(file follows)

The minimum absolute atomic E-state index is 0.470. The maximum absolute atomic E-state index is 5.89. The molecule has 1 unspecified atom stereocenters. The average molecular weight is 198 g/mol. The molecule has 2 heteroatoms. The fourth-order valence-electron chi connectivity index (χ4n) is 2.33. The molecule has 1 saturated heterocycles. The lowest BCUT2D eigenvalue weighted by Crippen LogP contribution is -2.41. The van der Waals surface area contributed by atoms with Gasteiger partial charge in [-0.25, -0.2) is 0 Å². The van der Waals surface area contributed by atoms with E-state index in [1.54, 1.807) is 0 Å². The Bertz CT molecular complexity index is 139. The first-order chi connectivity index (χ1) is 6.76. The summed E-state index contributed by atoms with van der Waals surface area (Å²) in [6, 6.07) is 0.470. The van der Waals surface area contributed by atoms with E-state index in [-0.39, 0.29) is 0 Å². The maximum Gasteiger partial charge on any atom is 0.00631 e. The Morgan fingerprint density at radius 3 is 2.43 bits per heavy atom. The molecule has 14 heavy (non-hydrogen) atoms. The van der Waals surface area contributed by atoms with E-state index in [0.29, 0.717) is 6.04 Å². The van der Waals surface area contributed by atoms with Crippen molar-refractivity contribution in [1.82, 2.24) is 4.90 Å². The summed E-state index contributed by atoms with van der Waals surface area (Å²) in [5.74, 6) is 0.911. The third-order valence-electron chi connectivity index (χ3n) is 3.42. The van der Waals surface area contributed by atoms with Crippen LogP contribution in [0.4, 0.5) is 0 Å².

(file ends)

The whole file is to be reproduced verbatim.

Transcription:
The minimum absolute atomic E-state index is 0.470. The maximum absolute atomic E-state index is 5.89. The molecule has 1 unspecified atom stereocenters. The average molecular weight is 198 g/mol. The molecule has 2 heteroatoms. The fourth-order valence-electron chi connectivity index (χ4n) is 2.33. The molecule has 1 saturated heterocycles. The lowest BCUT2D eigenvalue weighted by Crippen LogP contribution is -2.41. The van der Waals surface area contributed by atoms with Gasteiger partial charge in [-0.25, -0.2) is 0 Å². The van der Waals surface area contributed by atoms with E-state index in [1.54, 1.807) is 0 Å². The Bertz CT molecular complexity index is 139. The first-order chi connectivity index (χ1) is 6.76. The summed E-state index contributed by atoms with van der Waals surface area (Å²) in [6, 6.07) is 0.470. The van der Waals surface area contributed by atoms with E-state index in [-0.39, 0.29) is 0 Å². The maximum Gasteiger partial charge on any atom is 0.00631 e. The Morgan fingerprint density at radius 3 is 2.43 bits per heavy atom. The molecule has 14 heavy (non-hydrogen) atoms. The van der Waals surface area contributed by atoms with E-state index in [0.29, 0.717) is 6.04 Å². The van der Waals surface area contributed by atoms with Crippen molar-refractivity contribution in [1.82, 2.24) is 4.90 Å². The summed E-state index contributed by atoms with van der Waals surface area (Å²) in [5.74, 6) is 0.911. The third-order valence-electron chi connectivity index (χ3n) is 3.42. The van der Waals surface area contributed by atoms with Crippen LogP contribution in [0.4, 0.5) is 0 Å².